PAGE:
Tags: US | Auto | Sales

GM's Sales Rise on Strong Demand for Wagons, Pickups

Wednesday, 03 Nov 2010 11:34 AM

General Motors Co. posted a 3.5 percent increase in October U.S. auto sales on Wednesday, trailing smaller rivals for a month expected to represent the high point in a slow-moving recovery for the industry.

GM, which is expected to provide pricing details and launch a road show to market a planned IPO to investors, said sales rose 12.8 percent in its four core brands of Chevrolet, Cadillac, Buick and GMC and amid strong demand for its pickups and wagons.

U.S. auto sales sank to the lowest levels in more than a quarter century in 2009 under the severe recession and so far this year have been recovering at a slower pace than the industry or its analysts expected.

Automakers are expected to report the strongest U.S. sales rates of the year in October, but sales overall remain well below pre-recession levels of 2007 and are expected to continue a slow pace of recovery along with the U.S. economy.

GM's total vehicle sales, about in line with expectations, are expected to lead the industry in October. A handful of automakers reported U.S. sales on Tuesday, a U.S. election day. The top six by sales volume report sales on Wednesday.

"We don't see a big risk at all of a double-dip," GM's U.S. sales chief, Don Johnson, told reporters on a conference call.

Johnson said consumers have begun to hold on to vehicles longer than in the past in a fundamental shift in buying habits, but GM is confident it has restructured its business to run profitably even in a slower-growth market.

Johnson declined to discuss GM's IPO plans.

GM's smaller rivals had bigger percentage gains.

Ford Motor Co. sales rose 19 percent in October from a year earlier, led by pickup trucks. Chrysler's sales rose 37 percent and Honda reported a 16 percent sales increase.

Chrysler's sales increase represented the seventh consecutive month of year-on-year gains from the prior year when it emerged from a government-funded bankruptcy under the management control of Italy's Fiat.

Nissan Motor Co. said its U.S. sales rose 16.1 percent in October from a year earlier.

On Tuesday, South Korea's Hyundai Motor Co. said its U.S. sales rose nearly 38 percent while its Kia Motors affiliate posted a nearly 39 percent increase.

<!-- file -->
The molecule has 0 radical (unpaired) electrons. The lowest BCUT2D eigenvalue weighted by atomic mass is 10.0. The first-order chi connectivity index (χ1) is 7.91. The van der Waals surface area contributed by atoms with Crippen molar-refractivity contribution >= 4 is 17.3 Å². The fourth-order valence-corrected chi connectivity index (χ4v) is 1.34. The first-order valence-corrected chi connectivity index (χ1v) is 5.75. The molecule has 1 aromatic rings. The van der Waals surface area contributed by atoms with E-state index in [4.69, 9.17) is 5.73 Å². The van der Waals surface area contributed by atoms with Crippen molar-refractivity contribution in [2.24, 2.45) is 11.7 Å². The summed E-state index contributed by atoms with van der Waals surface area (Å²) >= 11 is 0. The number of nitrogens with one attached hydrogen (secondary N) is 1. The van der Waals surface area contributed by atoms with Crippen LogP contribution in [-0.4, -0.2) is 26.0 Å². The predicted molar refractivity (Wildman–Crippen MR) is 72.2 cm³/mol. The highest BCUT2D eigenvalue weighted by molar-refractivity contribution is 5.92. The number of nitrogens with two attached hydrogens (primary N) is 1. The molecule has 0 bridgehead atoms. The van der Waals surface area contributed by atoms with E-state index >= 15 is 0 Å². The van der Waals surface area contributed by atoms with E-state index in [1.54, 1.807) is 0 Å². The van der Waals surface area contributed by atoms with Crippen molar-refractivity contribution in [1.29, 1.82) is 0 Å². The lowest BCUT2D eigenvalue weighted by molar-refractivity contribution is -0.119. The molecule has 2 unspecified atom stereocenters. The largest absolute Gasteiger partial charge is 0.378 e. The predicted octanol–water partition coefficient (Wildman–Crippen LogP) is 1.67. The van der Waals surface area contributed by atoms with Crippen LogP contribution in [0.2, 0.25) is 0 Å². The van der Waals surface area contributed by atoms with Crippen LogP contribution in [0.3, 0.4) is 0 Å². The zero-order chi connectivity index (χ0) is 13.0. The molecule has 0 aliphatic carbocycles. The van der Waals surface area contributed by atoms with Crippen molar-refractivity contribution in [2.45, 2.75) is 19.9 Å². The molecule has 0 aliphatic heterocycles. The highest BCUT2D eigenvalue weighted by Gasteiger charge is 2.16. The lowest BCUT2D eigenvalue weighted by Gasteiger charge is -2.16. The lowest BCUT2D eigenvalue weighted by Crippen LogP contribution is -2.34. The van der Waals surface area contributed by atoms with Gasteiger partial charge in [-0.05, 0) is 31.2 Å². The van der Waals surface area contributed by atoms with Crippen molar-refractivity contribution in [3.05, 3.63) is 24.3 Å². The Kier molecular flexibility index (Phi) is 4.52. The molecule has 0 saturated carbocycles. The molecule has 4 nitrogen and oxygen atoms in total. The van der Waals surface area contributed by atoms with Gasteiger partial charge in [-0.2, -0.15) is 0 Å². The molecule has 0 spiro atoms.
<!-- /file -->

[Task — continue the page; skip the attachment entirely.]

Volkswagen, Audi, BMW, Subaru and Porsche also reported sales increases in October from a year earlier on Tuesday.

Overall, economists polled by Reuters expected U.S. auto sales at about an 11.85 million vehicle seasonally adjusted annualized rate, well off the 16 million vehicle monthly rates routinely registered in 2007 before the U.S. recession.

GM said it expects the annualized sales rate for October to be about 12.1 million light vehicles. Chrysler estimated the sales rate at closer to 12.4 million vehicles.

That would represent the first time the rate had topped 12 million since the Lehman bankruptcy in September 2008, excluding August 2009 when the U.S. government's "cash for clunkers" incentive program boosted results.

For 2010 overall, the industry is expected to post U.S. sales of about 11.5 million light vehicles, up from 10.4 million last year. The industry is expected to have moderate gains from there in 2011, to about 12.8 million vehicles, according to IHS Automotive.

© 2017 Thomson/Reuters. All rights reserved.

   
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General Motors Co. posted a 3.5 percent increase in October U.S. auto sales on Wednesday, trailing smaller rivals for a month expected to represent the high point in a slow-moving recovery for the industry. GM, which is expected to provide pricing details and launch a road...
US,Auto,Sales
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2010-34-03
Wednesday, 03 Nov 2010 11:34 AM
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